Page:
MEDDY NEW YAH!
What better way to start off the new year than with a few glad tidings from From the Bullpen? You’re stumped, right?
Anyway, hope that you all have had a happy holiday and that the new year is good to each and every one of you, so long as you finish behind the Senators in the 2005 campaign.
For starters, how many of you knew that Jeff Bagwell joined the exclusive 1500-1500 club this past season? With 104 runs scored and 89 runs driven in during the 2004 season, Bags now has career totals of 1506 runs and 1510 RBIs, putting him in the high-falooting company of 26 other Major League players, listed below (with thanks and proper attribution to my most recent issue of Baseball Digest):
Of this select group, please note that only two (besides Bagwell) are not in the Hall of Fame: Barry Bonds and Rafael Palmeiro. With their incredible numbers, Bonds and Palmeiro are locks for the Hall of Fame, but does anyone think that Bagwell doesn’t deserve enshrinement based on these numbers, even if he never again sets foot in a major league ballpark? I understand that numbers inflation in his era works against him, but it’s pretty tough to argue against membership in the 1500-1500 club being a ticket to Cooperstown. Your thoughts, please?
The second delicious tidbit of information plagiarized from this month’s edition of Baseball Digest has to do with outfielder putouts. The feature story is on Chet Lemon, that sensational White Sock and Detroit Tiger of the ’70s and ’80s. Turns out, once somebody figured out that he could get to more balls than just about anyone, Chet the Jet was converted from third base to center field, and he was able to thus shape a fine Major League career around his great fielding acumen. According to Baseball Digest, in 1977 Lemon recorded a whopping total of 512 putouts, averaging more than three a game, to overtake the great DiMaggio (Dom, not Joe) as the all-time American League leader in outfielder putouts. Although that season was the height of Lemon’s fielding glory, he had four other seasons in which he recorded at least 400 putouts as an outfielder, nothing to sneeze at.
Although this was great information on Chet the Jet, and cast him in a whole new light for me, I was surprised that the Baseball Digest article listed but did not comment upon the all-time putout leaders among NL outfielders. Tilden, Nebraska native Richie Ashburn – a member of the Hall of Fame as much for his defensive genius as for his career BA of .308, holds down four of the top five National League outfielder putout marks, including his 538 POs for the 1951 Philly Whiz Kids, and his 514 putouts in 1949, both of which exceed Lemon’s AL mark. But even more remarkable is the fact that the all-time major league leader in putouts is some mysterious chap named Taylor Douhtit, who is listed but not otherwise mentioned in the Baseball Digest article. Having never before heard of Taylor Douhtit, I looked him up in my Baseball Encyclopedia, and found that he patrolled the outfield for the St. Louis Cardinals and the Cincinnati Reds between 1923 and 1933.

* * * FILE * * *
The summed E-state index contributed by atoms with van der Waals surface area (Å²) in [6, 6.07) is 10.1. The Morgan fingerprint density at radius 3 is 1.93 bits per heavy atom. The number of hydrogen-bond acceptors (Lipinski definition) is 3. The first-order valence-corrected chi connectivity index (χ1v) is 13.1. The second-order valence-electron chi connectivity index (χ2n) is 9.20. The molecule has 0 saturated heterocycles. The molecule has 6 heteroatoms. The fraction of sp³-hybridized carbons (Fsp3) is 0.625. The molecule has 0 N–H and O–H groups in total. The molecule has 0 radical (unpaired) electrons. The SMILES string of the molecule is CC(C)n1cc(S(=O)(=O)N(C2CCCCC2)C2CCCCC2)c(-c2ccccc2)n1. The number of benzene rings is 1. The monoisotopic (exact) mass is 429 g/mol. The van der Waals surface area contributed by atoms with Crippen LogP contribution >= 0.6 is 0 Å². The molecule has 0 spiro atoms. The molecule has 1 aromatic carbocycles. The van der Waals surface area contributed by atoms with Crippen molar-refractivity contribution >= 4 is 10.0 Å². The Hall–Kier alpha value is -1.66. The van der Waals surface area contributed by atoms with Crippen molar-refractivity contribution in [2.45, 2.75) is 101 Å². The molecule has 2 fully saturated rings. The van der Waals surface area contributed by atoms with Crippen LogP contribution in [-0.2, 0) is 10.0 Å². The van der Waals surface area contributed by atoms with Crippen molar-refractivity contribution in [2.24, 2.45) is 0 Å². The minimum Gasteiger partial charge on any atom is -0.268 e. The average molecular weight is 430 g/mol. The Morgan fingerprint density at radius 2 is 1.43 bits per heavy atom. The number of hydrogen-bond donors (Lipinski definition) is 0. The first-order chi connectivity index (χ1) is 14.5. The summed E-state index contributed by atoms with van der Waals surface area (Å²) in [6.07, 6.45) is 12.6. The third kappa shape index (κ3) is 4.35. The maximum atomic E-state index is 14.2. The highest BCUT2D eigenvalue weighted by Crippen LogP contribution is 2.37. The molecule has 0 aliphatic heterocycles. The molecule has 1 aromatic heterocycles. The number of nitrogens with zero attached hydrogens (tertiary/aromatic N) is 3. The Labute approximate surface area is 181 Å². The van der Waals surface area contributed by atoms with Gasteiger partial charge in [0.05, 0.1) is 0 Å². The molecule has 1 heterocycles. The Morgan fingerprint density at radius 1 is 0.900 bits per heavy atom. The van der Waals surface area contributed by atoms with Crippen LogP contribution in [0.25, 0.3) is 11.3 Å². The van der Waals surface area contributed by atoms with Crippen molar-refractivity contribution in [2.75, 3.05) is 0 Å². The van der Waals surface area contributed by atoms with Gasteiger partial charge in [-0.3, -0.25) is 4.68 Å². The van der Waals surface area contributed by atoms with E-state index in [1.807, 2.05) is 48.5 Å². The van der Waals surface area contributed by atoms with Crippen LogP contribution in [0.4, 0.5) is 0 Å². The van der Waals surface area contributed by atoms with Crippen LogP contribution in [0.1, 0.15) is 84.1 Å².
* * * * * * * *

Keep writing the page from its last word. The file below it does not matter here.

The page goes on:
While I realize that it is a rather arcane statistic, nevertheless, wouldn’t you think that you would have at least heard of the major league baseball player who had the most outfield putouts of all time, spanning a period of time of more than 100 years? In all of the baseball books that I have read, a considerable number, and all of the record lists that I have digested or at least scanned in my life, I can’t ever remember seeing reference to Mr. Douhtit. Truly a baseball anomaly. The only thing I can think of is that perhaps in 1928, his record-setting year, his two mates in the outfield were the 1920s equivalents of Lonnie Smith and Dante Bichette. That is, perhaps the other two outfielders in the starting Cardinals lineup were so bad or so slow or so bad and slow that the redoubtable Mr. Douhtit covered not only his position, but the other two outfield positions as well. I’ll have to write to Bill James and see what he can tell me about this.
We had the annual holiday lunch at Jam’s on December 21, where a good time was had by all in attendance. A couple of the usual suspects stiffed us again, but this didn’t cut into our enjoyment factor more than a little. As usual, we held our first mock draft for the following season, the results of which I share with you now.
Rumor has it that the annual winter meeting and presentation of the Cup will take place during the weekend of January 21-22, reportedly at Itchie’s pounds. Details hopefully to follow from someone, but at least you can now block off that weekend on your social calendar so you can be sure to attend to pay tribute to yours truly. Hopefully there will be wearing apparel to distribute at that gathering.
We are still up in the air about whether we will draft on Friday, March 25, Saturday, March 26, Friday, April 1, or Saturday, April 2. Apparently, we are still waiting on Max’s practice schedule to cement this date. From Possum, I pass along this request, that you keep your entire month of March and the first half of April free from any possible conflicts, so we can squeeze the Draft in on short notice on a date and time that is most convenient for the Bridges’ clan. This may mean some of the rest of you moving around other scheduled events, like elective open heart surgery, weddings, bar mitzvahs, and the like, but it’s the least we can do to show our willingness to be accommodating.
And now, with this issue’s business out of the way, allow me to share with you my wishes for each and every one of you for the new year.
And now, having said quite enough for the first issue of the season, I will end this first 2005 edition of FTB with a little piece of personal advice, which just so happens to be another of Itchie’s favorite mantras:
Trust in Allah, but tie up your camel.
Have a great new year, mi amigos.
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